I skip the "intermediate" sizes (12 mm, 15 mm), because there are no comparative eyepieces, and move on to the short focal lengths:
Daylight observations do not tell too much about what you can expect in the night. First of all, it is, of course, difficult at night as well to find sky objects with the supplied eyepieces, especially if you do not have a viewfinder. To avoid frustration, I therefore "borrowed" the red-dot finder from my Heritage 100P for the observations.
My first nightly target was Venus, and I also compared the view with the one in the Heritage 100P and the "similar" Heritage Infinity 76. All three small telescopes showed the Venus crescent, but mostly it appeared doubly or even more often. This is probably due the fact that they all have problems with their mirrors (in the Heritage P130 and in the GSD 680, the Venus crescent did not appear doubly) ... The Venus was bright enough to be seen in the "dark" 4 mm eyepiece (with some color fringing) . Since planets are small anyway, the small field of view of the Celestron eyepieces did not cause any problem for me. Even with the 20 mm eyepiece, the crescent was still detectable, but this was already a bit difficult... And later (almost mid-March), I could even see the Venus crescent with the 32 mm eyepiece (and the 10 x 20 binoculars). This may be due to the fact that the apparent diameter of the Venus greatly increased during this time.
On March 11, 2017, I took some photos with the Celestron 76 of the Venus crescent, the best of which are shown below:
On March 13, 2017, I made another attempt at the Venus crescent with the Celestron 76 using eyepieces with focal lengths between 6 mm and 32 mm. Here is a selection of my photos:
Top left: this comes closest to what I saw; top right: 6 mm eyepiece, some shake; bottom right: 32 mm eyepiece, about 9 x magnification! The other photos were taken with focal lengths in between
The Orion Nebula M 42 could also be observed well with the Celestron 76, but OK, this is the largest nebula in the sky... I tried different eyepieces and got the best results with my 6 mm HR planetary eyepiece (I did not use my UWA eyepieces). This corresponds to a magnification of 50 x - almost too much for the Orion Nebula. With eyepieces of a focal length of 10 to 20 mm, larger sky sections can be observed, and the image is also brighter, which is favorable for nebulae.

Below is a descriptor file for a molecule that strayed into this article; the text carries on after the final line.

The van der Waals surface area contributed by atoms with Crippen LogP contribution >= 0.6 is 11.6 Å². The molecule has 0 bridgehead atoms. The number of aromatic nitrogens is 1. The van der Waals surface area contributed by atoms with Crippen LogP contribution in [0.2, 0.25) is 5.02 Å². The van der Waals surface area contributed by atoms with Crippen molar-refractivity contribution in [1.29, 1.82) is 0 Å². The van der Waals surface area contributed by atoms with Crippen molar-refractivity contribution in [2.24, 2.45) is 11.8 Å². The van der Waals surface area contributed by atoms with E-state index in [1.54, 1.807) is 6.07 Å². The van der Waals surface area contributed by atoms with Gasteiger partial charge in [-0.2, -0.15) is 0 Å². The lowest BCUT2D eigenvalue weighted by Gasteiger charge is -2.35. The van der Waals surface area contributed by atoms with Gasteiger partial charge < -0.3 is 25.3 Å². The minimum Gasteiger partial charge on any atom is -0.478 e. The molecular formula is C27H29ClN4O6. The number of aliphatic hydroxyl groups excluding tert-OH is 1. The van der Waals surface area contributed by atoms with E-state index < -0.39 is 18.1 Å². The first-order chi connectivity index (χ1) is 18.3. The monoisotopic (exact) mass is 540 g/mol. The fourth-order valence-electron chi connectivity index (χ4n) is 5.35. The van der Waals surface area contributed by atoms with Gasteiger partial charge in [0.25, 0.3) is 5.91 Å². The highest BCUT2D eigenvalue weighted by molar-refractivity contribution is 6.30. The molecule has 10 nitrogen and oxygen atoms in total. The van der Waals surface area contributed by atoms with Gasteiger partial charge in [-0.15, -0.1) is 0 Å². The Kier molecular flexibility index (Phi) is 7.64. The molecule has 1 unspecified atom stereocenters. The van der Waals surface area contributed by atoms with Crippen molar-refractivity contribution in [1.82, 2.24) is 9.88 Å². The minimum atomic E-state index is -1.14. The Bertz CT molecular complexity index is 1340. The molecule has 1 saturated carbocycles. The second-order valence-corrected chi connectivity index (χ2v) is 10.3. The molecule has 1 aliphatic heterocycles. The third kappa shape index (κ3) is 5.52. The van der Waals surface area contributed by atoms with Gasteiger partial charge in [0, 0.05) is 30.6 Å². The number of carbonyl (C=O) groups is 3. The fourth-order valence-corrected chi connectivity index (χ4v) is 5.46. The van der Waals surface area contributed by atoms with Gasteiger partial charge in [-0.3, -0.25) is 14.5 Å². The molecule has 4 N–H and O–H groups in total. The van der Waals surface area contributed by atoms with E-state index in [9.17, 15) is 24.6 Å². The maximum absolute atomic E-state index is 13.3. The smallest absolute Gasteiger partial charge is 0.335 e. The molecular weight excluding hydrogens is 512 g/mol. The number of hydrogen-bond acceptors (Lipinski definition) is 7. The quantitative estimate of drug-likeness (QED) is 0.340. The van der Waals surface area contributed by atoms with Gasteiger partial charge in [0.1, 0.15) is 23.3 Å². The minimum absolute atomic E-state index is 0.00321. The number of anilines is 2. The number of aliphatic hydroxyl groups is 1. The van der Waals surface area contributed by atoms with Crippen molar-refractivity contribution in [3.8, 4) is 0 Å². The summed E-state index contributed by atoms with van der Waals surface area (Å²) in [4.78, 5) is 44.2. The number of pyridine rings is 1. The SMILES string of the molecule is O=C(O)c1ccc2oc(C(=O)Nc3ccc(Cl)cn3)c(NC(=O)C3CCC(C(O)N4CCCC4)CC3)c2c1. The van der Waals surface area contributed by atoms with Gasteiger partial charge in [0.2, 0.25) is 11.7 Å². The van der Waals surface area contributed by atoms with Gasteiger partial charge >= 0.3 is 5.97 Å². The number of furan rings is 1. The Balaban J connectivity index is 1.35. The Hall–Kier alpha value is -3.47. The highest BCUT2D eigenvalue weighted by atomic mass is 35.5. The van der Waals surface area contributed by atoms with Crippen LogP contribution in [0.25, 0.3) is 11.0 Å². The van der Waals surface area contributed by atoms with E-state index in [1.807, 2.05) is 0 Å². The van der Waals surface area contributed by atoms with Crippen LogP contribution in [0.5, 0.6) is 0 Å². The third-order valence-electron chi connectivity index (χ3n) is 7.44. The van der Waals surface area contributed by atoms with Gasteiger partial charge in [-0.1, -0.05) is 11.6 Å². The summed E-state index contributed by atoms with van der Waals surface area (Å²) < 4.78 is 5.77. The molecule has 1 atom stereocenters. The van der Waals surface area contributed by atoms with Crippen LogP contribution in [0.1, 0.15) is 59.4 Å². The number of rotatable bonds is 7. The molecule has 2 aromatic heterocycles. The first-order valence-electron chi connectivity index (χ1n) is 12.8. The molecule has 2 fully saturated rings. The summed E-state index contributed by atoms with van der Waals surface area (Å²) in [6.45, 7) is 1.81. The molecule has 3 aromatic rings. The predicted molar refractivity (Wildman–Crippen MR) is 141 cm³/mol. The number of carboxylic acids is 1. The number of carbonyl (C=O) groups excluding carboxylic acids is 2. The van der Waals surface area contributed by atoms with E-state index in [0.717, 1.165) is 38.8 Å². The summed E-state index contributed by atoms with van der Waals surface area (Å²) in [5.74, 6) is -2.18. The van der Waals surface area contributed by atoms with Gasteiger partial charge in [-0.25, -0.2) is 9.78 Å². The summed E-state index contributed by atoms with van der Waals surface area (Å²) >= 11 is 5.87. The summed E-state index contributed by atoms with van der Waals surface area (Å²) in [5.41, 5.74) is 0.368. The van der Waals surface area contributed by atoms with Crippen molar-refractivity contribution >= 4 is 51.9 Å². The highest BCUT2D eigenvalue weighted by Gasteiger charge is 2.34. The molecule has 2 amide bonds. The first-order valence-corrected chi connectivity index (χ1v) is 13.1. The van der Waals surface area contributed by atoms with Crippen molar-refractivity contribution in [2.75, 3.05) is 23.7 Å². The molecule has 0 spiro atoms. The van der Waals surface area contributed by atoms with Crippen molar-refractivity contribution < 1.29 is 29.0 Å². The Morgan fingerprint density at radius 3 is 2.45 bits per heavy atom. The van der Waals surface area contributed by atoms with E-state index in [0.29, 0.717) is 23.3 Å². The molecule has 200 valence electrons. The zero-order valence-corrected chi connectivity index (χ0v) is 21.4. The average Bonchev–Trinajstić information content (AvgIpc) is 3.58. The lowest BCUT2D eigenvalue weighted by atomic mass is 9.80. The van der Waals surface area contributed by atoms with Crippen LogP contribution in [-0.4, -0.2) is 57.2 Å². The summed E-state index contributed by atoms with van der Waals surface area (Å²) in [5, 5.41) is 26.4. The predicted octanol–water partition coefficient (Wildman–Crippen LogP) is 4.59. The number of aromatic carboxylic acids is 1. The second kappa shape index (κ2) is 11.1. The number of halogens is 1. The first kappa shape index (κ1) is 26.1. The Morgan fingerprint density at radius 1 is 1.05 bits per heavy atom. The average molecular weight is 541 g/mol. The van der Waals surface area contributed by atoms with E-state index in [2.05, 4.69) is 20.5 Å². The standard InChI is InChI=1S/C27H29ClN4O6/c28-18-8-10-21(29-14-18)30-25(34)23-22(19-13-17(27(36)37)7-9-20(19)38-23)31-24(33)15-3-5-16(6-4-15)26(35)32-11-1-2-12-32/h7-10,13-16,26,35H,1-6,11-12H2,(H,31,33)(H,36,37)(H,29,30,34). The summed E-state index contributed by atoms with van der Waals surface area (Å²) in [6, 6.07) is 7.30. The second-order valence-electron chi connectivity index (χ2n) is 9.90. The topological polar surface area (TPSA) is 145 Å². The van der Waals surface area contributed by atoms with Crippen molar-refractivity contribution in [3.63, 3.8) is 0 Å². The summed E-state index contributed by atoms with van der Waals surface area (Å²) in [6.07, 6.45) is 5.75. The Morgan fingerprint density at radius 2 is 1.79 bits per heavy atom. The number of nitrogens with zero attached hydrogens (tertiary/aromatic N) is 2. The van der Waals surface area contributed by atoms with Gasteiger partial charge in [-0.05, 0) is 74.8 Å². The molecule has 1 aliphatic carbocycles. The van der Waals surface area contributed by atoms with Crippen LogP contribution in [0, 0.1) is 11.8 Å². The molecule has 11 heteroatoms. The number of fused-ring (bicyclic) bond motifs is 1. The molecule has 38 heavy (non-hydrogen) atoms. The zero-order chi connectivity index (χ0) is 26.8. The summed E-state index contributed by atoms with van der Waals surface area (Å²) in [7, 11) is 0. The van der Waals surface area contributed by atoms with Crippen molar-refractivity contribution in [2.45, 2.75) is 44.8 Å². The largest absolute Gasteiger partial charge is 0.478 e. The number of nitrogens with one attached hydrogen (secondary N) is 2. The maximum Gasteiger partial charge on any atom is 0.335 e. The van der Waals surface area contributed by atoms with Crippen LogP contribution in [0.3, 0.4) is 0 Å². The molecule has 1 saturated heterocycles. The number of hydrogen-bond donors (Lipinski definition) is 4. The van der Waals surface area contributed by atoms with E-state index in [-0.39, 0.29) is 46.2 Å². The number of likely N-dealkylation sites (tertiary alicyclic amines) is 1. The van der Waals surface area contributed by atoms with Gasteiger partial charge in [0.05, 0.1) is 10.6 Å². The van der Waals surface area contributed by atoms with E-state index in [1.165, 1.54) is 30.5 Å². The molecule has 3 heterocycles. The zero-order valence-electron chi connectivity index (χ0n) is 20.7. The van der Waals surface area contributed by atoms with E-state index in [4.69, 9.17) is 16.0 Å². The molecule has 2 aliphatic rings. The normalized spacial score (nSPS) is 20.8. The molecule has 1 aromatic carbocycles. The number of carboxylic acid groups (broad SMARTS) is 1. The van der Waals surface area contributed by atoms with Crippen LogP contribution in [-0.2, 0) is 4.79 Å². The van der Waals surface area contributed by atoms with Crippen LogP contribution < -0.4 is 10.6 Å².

I was not able to resolve the trapezium (star cluster) in the Orion Nebula in my first attempt, but I succeeded in the second one. I achieved this with a 15 mm and a 12 mm Plössl eyepiece, but, of course, also with shorter eyepieces, such as the 6 mm HR planetary eyepiece, my 4 mm UWA eyepiece, and also with the 4 mm Celestron eyepiece. For the latter I needed some "good will", though...
These large open star clusters are, of course, also easy to observe with the "wide-field / rich-field" Celestron 76 telescope. Here, the 20 mm eyepiece was in order (or the 25 mm from Sky-Watcher). My 20 mm-Plössl from the Revelation eyepiece set offered a somewhat brighter and clearer view than both other eyepieces.
M 35 in Gemini was very high up in the sky so that I had trouble to aim the red-dot finder appropriately. I finally found a kind of star cluster in the eyepiece, but I am not certain that I really found M 35...
On March 13, 2017, I observed the Andromeda galaxy, but it was very faint in the West. The sky was still too bright at that time of the day...
On March 13, 2017, I was also able to find the Perseus double cluster NGC 884/869, although it was not that impressive...
On February 28, 2017, the crescent moon appeared in the sky for some time, and, of course, also in the Celestron FirstScope 76. It was so slim that I could barely see craters...
On March 9, 2017, the moon showed already more than three quarters, and I took some photos of the moon using the projection method (Ricoh GR held at the eyepiece, distance set to infinity, 1600 ASA, EV -3...-4). Here are some results, which might have been a little sharper... But they do not show the glow that the Sky-Watcher Heritage 76 produced:
The white balance failed for the photo in the bottom left corner, but this photo seems to have the best overall sharpness.
I have not yet tried other deep sky objects, but overall I think that the Celestron FirstScope 76 can almost keep up with my Sky-Watcher Heritage 100P.
|Primary Mirror Diameter
|76 mm (3")
|Focal Length, Focal Ratio
|300 mm, f/3.95
|Resolving Power (arc secs)
|Limiting Visual Stellar Magnitude
|Light Gathering Power
|Maximum Practical Visual Power
|ca. 100 x (152 x)
|Optical Tube Dimensions (diam. x length)
|Net Weight Basis
|Net Weight Optical Tube
|Net Weight Complete
Dark Blue: Telescopes that I still own; italic and dark red: telescopes that I owned; black: for comparison; *) own measurement; corrected values
See also the table of basic data for all of my telescopes (and a few more...)